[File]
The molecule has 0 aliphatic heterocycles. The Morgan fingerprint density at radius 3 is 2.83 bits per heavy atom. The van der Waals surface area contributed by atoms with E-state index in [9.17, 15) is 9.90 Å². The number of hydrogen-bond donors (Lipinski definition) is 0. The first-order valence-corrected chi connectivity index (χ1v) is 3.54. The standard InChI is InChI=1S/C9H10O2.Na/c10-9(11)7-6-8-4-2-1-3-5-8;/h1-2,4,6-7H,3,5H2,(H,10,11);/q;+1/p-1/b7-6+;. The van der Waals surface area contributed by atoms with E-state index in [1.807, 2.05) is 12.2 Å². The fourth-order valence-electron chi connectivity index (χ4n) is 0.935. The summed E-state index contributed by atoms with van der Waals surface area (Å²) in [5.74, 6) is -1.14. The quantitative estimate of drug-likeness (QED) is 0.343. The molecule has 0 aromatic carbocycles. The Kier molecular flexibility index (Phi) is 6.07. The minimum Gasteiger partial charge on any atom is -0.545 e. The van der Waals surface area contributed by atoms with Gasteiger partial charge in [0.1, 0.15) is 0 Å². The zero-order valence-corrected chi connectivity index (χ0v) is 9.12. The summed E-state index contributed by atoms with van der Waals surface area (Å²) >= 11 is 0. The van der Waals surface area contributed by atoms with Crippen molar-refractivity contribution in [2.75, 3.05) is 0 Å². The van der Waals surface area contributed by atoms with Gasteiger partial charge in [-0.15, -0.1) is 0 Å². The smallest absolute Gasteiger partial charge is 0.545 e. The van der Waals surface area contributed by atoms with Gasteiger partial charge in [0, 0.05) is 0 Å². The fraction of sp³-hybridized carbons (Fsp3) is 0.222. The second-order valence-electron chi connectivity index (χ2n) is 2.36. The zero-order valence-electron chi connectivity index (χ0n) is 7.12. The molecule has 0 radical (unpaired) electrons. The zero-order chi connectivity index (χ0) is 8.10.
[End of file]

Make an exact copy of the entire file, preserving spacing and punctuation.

The molecule has 0 aliphatic heterocycles. The Morgan fingerprint density at radius 3 is 2.83 bits per heavy atom. The van der Waals surface area contributed by atoms with E-state index in [9.17, 15) is 9.90 Å². The number of hydrogen-bond donors (Lipinski definition) is 0. The first-order valence-corrected chi connectivity index (χ1v) is 3.54. The standard InChI is InChI=1S/C9H10O2.Na/c10-9(11)7-6-8-4-2-1-3-5-8;/h1-2,4,6-7H,3,5H2,(H,10,11);/q;+1/p-1/b7-6+;. The van der Waals surface area contributed by atoms with E-state index in [1.807, 2.05) is 12.2 Å². The fourth-order valence-electron chi connectivity index (χ4n) is 0.935. The summed E-state index contributed by atoms with van der Waals surface area (Å²) in [5.74, 6) is -1.14. The quantitative estimate of drug-likeness (QED) is 0.343. The molecule has 0 aromatic carbocycles. The Kier molecular flexibility index (Phi) is 6.07. The minimum Gasteiger partial charge on any atom is -0.545 e. The van der Waals surface area contributed by atoms with Gasteiger partial charge in [0.1, 0.15) is 0 Å². The zero-order valence-corrected chi connectivity index (χ0v) is 9.12. The summed E-state index contributed by atoms with van der Waals surface area (Å²) >= 11 is 0. The van der Waals surface area contributed by atoms with Crippen molar-refractivity contribution in [2.75, 3.05) is 0 Å². The van der Waals surface area contributed by atoms with Gasteiger partial charge in [-0.15, -0.1) is 0 Å². The smallest absolute Gasteiger partial charge is 0.545 e. The van der Waals surface area contributed by atoms with Gasteiger partial charge in [0, 0.05) is 0 Å². The fraction of sp³-hybridized carbons (Fsp3) is 0.222. The second-order valence-electron chi connectivity index (χ2n) is 2.36. The zero-order valence-electron chi connectivity index (χ0n) is 7.12. The molecule has 0 radical (unpaired) electrons. The zero-order chi connectivity index (χ0) is 8.10.